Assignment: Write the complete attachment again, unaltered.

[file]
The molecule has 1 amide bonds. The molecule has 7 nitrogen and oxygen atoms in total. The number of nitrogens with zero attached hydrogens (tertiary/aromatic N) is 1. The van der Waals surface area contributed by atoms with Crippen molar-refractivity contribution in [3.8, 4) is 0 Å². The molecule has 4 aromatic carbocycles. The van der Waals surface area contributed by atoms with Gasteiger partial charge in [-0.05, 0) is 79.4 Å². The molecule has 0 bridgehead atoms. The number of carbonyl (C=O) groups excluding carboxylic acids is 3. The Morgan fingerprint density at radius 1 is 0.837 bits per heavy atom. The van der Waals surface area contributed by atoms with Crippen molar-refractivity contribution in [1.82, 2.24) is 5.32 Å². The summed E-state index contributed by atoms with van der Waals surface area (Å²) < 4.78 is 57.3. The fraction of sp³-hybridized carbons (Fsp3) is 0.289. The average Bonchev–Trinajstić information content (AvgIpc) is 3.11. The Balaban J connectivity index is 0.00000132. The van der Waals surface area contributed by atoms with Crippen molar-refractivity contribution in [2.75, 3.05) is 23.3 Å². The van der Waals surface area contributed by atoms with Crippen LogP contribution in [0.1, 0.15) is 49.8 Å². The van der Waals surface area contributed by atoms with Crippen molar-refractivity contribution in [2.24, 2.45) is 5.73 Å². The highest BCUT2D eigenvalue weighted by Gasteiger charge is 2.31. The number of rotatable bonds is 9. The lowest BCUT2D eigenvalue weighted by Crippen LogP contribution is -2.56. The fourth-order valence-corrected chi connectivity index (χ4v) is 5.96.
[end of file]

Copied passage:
The molecule has 1 amide bonds. The molecule has 7 nitrogen and oxygen atoms in total. The number of nitrogens with zero attached hydrogens (tertiary/aromatic N) is 1. The van der Waals surface area contributed by atoms with Crippen molar-refractivity contribution in [3.8, 4) is 0 Å². The molecule has 4 aromatic carbocycles. The van der Waals surface area contributed by atoms with Gasteiger partial charge in [-0.05, 0) is 79.4 Å². The molecule has 0 bridgehead atoms. The number of carbonyl (C=O) groups excluding carboxylic acids is 3. The Morgan fingerprint density at radius 1 is 0.837 bits per heavy atom. The van der Waals surface area contributed by atoms with Crippen molar-refractivity contribution in [1.82, 2.24) is 5.32 Å². The summed E-state index contributed by atoms with van der Waals surface area (Å²) < 4.78 is 57.3. The fraction of sp³-hybridized carbons (Fsp3) is 0.289. The average Bonchev–Trinajstić information content (AvgIpc) is 3.11. The Balaban J connectivity index is 0.00000132. The van der Waals surface area contributed by atoms with Crippen molar-refractivity contribution in [2.75, 3.05) is 23.3 Å². The van der Waals surface area contributed by atoms with Crippen LogP contribution in [0.1, 0.15) is 49.8 Å². The van der Waals surface area contributed by atoms with Crippen molar-refractivity contribution in [2.24, 2.45) is 5.73 Å². The highest BCUT2D eigenvalue weighted by Gasteiger charge is 2.31. The number of rotatable bonds is 9. The lowest BCUT2D eigenvalue weighted by Crippen LogP contribution is -2.56. The fourth-order valence-corrected chi connectivity index (χ4v) is 5.96.